Eye For Film >> Movies >> Samsara (2011) Film Review
Reviewed by: Owen Van Spall
Samsara falls into that curious film genre that might be called 'non narrative, lyrical-musical documentary' - a category which contains well-regarded films such as Koyaanisqatsi: Life Out Of balance, Powaqqatsi: Life In Transformation, and Naqoyqatsi: Life As War, and 1992's Baraka. It is Baraka director Ron Fricke that is the directing and cinematography mastermind behind this year's Samsara. Those who have seen Baraka and Fricke's other work (he was, amongst other things, cinematographer on Koyaanisqatsi) will know what to expect: a 'pulse-of-humanity/circle-of-life' voyage that looks to illuminate the broader parallels between different cultures, captured by incredibly high resolution cameras rendered with top of the line post production, taking the viewer across the planet's landscapes and amongst its many peoples. All set to an evocative, ethnically diverse collaborative score.
Like Baraka, Samsara is being billed as a “nonverbal, guided meditation that will transform viewers in countries around the world, as they are swept along a journey of the soul.” The press material for this film promised pristinely photographed and post-produced 70mm footage shot in over two dozen countries, backed by a dynamic score. It certainly delivers on this front. Seen at 4K resolution on a big screen, the vistas that are laid out before the viewer – a rolling sequence of Tibetan monasteries, giant Chinese industrial plants, Saharan deserts at night, all bathe the eye in beauty. Nothing is rushed. The cameras pan and tilt slowly in sync with the score, allowing you plenty of time to drink it all in. Time lapse and slow motion sequences convey the idea that humanity is always moving, and moving in patterns, so much larger than any individual at ground level could see. The score itself is an appropriate melting pot for such an international sweep, featuring work from Dead Can Dance singer/composer Lisa Gerrard.
Samsara has no plot, no storyline, no actors, no dialogue nor any voice-over. It's kaleidoscopic, a compilation and a comparison of natural and technological phenomena, patterns, and rituals. A painstakingly detailed Buddhist sand mural frames the opening and close of the film - a motif of impermanence and circularity (as the monks disperse the sand image once it is complete, presumably to then build another one). No one country or phenomenon is prioritised. The camera jumps from the slums of China one minute, to a slaughterhouse the next. Particular editing choices invite the viewer to spot themes, motifs, and parallels- in one sequence we see shots of female Japanese animatronic androids emoting, intercut with static shots of heavily made-up, pouting Japanese female models. Which seems more human now?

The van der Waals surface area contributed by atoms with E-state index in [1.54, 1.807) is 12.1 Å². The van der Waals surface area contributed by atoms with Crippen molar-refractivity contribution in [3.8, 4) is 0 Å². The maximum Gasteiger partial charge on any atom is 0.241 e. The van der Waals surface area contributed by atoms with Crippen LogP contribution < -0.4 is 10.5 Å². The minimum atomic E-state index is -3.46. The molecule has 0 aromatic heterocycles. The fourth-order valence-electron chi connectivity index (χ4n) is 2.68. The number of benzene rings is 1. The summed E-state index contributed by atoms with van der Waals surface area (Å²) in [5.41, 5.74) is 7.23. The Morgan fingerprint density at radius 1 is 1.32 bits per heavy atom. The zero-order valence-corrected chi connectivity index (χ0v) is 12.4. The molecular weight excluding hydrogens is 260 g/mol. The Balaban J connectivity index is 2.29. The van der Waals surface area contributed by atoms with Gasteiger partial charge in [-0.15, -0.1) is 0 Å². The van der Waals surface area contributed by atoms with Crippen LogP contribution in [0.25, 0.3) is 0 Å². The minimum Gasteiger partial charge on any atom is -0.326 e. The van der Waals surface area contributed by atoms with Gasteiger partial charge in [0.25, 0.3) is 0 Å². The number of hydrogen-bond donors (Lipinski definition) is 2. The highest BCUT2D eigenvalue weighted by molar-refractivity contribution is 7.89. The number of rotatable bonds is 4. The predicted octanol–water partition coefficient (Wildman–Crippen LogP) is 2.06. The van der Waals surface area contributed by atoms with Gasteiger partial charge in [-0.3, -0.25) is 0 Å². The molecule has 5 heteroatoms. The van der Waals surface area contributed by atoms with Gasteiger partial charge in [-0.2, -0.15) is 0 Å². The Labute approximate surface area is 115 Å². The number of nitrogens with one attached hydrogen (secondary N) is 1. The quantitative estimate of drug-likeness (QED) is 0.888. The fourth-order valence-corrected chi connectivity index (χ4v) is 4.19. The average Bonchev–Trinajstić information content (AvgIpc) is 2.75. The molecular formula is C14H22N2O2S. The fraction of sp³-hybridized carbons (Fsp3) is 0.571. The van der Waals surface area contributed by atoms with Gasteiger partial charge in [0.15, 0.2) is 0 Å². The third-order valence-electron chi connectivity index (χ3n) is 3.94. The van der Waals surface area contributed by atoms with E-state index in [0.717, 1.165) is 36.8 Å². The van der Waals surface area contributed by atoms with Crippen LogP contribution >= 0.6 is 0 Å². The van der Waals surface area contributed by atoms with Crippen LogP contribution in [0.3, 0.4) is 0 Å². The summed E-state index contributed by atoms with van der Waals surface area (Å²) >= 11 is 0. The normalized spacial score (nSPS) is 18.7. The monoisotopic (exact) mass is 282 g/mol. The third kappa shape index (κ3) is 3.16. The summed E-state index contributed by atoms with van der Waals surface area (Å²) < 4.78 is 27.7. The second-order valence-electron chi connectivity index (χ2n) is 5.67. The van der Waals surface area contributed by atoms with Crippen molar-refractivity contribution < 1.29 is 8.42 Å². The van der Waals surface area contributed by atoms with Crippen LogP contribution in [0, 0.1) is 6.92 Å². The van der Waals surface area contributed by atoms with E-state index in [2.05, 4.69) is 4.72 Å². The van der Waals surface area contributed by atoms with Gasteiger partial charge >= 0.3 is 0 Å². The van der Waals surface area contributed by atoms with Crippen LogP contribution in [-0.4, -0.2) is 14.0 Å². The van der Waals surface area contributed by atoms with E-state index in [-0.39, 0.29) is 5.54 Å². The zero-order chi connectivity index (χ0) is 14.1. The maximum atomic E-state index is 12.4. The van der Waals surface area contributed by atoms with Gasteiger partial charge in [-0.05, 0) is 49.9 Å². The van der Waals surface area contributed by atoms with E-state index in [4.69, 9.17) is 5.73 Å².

Given that such high-end camera and post production technology is usually used to film kinetic/frenetic CGI-heavy action films, the change of pace will no doubt be welcomed by some. The success of recent documentary productions such as the BBC's Frozen Planet proves audiences are still hungry for thought-provoking HD imagery of the more extreme parts of the globe.
Given its broad sweep, Samsara might feel a touch naïve in its attempt to show via imagery and score that we are 'all one' in the great patterns of birth, struggle, work, love, death. It also features so many canvasses of epic beauty, captured by a lazily panning camera whose movements you soon learn to predict, that it actually begins to become a little wearying. Luckily, Fricke changes the game up part way through by taking his cameras away from the deserts and rainforests and into more morally troubling terrain - into the heart of the mechanised, automated landscapes that form the superstructures that prop up our western industrialised nations and their developing world competitors. There are some truly breathtaking and bizarre locales to be seen here, made all the more potent in that the images we see are CGI-free and are showing us an essential cog in the chain of what we eat, drink, and touch every day. A giant metal wheel like something out of Kubrick's 2001 carrying hundred of cows that are connected to milking automata, a giant Chinese factory city where hordes of identically dressed workers flow in time-lapse waves like worker bees from door to door, a slaughterhouse factory line where the camera tracks along with the mobile hanging cow corpse, time-lapsing us through its dismemberment and packaging. Perhaps something that would work better on DVD or in a gallery, where you can wander in and out,Samsara is a stunning visual spectacle to behold. Just be ready for a film that isn't afraid to wear its life-affirming heart on its sleeve.Reviewed on: 30 Aug 2012